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Higher judiciary wary of judicial appointments panel

India’s higher judiciary has reservations about the government’s decision to replace the existing collegium system of appointing judges with a Judicial Appointments Commission.

delhi Updated: Sep 16, 2013 02:38 IST
Nagendar Sharma

India’s higher judiciary has reservations about the government’s decision to replace the existing collegium system of appointing judges with a Judicial Appointments Commission.

In his first public comments on the issue since the Rajya Sabha passed the Constitution amendment bill for the creation of the commission, Chief Justice of India P Sathasivam defended the existing system on Saturday at a seminar.

“The government has a say in the present system and its views are taken into consideration for appointment of judges,” he said.

HT has learnt the judiciary is also not happy with the government’s decision to pass the commission’s composition through a separate bill requiring a simple majority in Parliament. It may be open to the new body if its composition is written into the Constitution.

The judiciary apprehends that a law passed by simple majority could be easily changed in future. “When the Constitution amendment bill states that judges of the Supreme Court and high courts will be appointed on the basis of the commission’s recommendations, it would only be appropriate to mention its composition in the same bill,” said a highly placed source.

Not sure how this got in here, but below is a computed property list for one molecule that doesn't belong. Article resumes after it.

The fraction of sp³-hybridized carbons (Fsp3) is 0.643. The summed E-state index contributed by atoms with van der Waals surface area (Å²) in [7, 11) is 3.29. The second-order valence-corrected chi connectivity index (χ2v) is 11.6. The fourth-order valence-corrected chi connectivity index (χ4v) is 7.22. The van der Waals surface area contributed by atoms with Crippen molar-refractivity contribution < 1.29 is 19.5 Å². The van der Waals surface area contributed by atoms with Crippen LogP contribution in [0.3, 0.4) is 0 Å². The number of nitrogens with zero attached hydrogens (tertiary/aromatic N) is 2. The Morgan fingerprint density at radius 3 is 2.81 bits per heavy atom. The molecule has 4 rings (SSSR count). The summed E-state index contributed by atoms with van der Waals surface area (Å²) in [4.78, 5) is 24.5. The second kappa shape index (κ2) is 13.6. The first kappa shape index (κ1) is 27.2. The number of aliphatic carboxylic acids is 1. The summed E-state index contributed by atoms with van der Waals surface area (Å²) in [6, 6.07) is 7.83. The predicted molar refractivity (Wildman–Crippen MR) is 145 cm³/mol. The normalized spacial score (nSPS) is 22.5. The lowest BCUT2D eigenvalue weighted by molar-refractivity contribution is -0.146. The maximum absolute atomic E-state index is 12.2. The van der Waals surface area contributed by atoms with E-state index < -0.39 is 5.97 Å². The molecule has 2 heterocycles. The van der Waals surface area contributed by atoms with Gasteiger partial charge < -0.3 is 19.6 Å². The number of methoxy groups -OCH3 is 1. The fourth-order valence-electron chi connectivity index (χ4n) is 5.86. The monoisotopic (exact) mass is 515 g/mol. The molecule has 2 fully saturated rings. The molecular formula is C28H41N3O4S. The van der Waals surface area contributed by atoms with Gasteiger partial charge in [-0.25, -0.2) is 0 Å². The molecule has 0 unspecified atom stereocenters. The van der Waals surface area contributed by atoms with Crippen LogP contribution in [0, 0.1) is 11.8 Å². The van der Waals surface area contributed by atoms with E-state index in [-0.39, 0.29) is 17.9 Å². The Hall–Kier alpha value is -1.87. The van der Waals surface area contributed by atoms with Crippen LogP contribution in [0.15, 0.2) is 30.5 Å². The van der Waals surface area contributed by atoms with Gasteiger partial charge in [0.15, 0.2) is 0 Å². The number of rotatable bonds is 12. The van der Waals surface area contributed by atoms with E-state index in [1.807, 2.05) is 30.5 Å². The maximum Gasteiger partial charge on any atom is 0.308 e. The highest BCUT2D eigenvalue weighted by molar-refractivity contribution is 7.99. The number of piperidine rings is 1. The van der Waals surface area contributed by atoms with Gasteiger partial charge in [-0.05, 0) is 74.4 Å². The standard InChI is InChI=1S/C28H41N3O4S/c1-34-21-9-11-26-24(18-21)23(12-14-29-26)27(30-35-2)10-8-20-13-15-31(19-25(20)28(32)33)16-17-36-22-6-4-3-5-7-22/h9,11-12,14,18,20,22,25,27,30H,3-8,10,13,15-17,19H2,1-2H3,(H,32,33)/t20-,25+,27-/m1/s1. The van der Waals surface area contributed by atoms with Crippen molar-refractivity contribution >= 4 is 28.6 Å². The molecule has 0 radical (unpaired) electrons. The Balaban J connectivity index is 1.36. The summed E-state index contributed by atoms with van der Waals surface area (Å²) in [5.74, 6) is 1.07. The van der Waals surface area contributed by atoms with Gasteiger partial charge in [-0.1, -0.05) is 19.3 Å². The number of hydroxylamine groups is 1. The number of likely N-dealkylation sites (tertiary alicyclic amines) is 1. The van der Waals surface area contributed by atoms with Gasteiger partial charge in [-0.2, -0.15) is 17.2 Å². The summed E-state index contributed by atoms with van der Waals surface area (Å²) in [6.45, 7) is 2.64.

The higher judiciary is of the view that an amendment to the Constitution requires the widest possible consensus as it is possible only with a two-thirds majority of those present and voting in both Houses of Parliament. Moreover, the majority figure has to be greater than half of the total membership of the House.

“In this case, though, the government has opted for creation of the JAC through a separate bill, which requires only a simple majority. This definitely creates a reasonable doubt of possible tampering in future,” the source said.

Government sources dismissed the apprehension, saying every law passed by Parliament is open to review by the judiciary and changing the contours of any bill in the coalition era is not easy.

The proposed commission, according to the bill, will be headed by the CJI. Two senior-most Supreme Court judges, the law minister and two eminent personalities to be selected by a collegium comprising the Prime Minister, CJI and leader of the Opposition in the Lok Sabha will be the members of this body.